We may remove messages that are unrelated to the topic, encourage illegal activity, use all capital letters or are unreadable.

Messages that are flagged by readers as objectionable will be reviewed and may or may not be removed. Please do not flag a post simply because you disagree with it.

Sponsored by
Subscribe to Indiana Lawyer
  1. If a class action suit or other manner of retribution is possible, count me in. I have email and voicemail from the man. He colluded with opposing counsel, I am certain. My case was damaged so severely it nearly lost me everything and I am still paying dearly.

  2. There's probably a lot of blame that can be cast around for Indiana Tech's abysmal bar passage rate this last February. The folks who decided that Indiana, a state with roughly 16,000 to 18,000 attorneys, needs a fifth law school need to question the motives that drove their support of this project. Others, who have been "strong supporters" of the law school, should likewise ask themselves why they believe this institution should be supported. Is it because it fills some real need in the state? Or is it, instead, nothing more than a resume builder for those who teach there part-time? And others who make excuses for the students' poor performance, especially those who offer nothing more than conspiracy theories to back up their claims--who are they helping? What evidence do they have to support their posturing? Ultimately, though, like most everything in life, whether one succeeds or fails is entirely within one's own hands. At least one student from Indiana Tech proved this when he/she took and passed the February bar. A second Indiana Tech student proved this when they took the bar in another state and passed. As for the remaining 9 who took the bar and didn't pass (apparently, one of the students successfully appealed his/her original score), it's now up to them (and nobody else) to ensure that they pass on their second attempt. These folks should feel no shame; many currently successful practicing attorneys failed the bar exam on their first try. These same attorneys picked themselves up, dusted themselves off, and got back to the rigorous study needed to ensure they would pass on their second go 'round. This is what the Indiana Tech students who didn't pass the first time need to do. Of course, none of this answers such questions as whether Indiana Tech should be accredited by the ABA, whether the school should keep its doors open, or, most importantly, whether it should have even opened its doors in the first place. Those who promoted the idea of a fifth law school in Indiana need to do a lot of soul-searching regarding their decisions. These same people should never be allowed, again, to have a say about the future of legal education in this state or anywhere else. Indiana already has four law schools. That's probably one more than it really needs. But it's more than enough.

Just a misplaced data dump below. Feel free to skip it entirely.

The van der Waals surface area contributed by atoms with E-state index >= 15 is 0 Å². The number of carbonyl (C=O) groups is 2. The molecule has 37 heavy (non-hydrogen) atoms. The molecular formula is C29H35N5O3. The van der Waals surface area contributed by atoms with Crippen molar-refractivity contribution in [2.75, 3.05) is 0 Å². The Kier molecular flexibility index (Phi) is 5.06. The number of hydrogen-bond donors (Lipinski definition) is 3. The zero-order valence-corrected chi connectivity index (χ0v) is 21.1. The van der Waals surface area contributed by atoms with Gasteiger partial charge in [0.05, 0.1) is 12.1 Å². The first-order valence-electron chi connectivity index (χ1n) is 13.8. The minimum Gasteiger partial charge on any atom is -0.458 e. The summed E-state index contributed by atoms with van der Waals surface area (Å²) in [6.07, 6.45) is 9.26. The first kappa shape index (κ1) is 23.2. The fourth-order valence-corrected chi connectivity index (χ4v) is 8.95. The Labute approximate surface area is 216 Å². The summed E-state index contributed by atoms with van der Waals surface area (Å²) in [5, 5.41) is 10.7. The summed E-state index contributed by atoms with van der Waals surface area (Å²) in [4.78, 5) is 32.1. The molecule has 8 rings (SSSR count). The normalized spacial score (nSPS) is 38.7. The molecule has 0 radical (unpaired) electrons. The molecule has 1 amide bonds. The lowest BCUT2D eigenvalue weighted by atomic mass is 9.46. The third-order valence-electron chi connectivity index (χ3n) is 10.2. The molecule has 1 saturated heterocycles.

3. This man Steve Hubbard goes on any online post or forum he can find and tries to push his company. He said court reporters would be obsolete a few years ago, yet here we are. How does he have time to search out every single post about court reporters and even spy in private court reporting forums if his company is so successful???? Dude, get a life. And back to what this post was about, I agree that some national firms cause a huge problem.

  4. rensselaer imdiana is doing same thing to children from the judge to attorney and dfs staff they need to be investigated as well

  5. Sex offenders are victims twice, once when they are molested as kids, and again when they repeat the behavior, you never see money spent on helping them do you. That's why this circle continues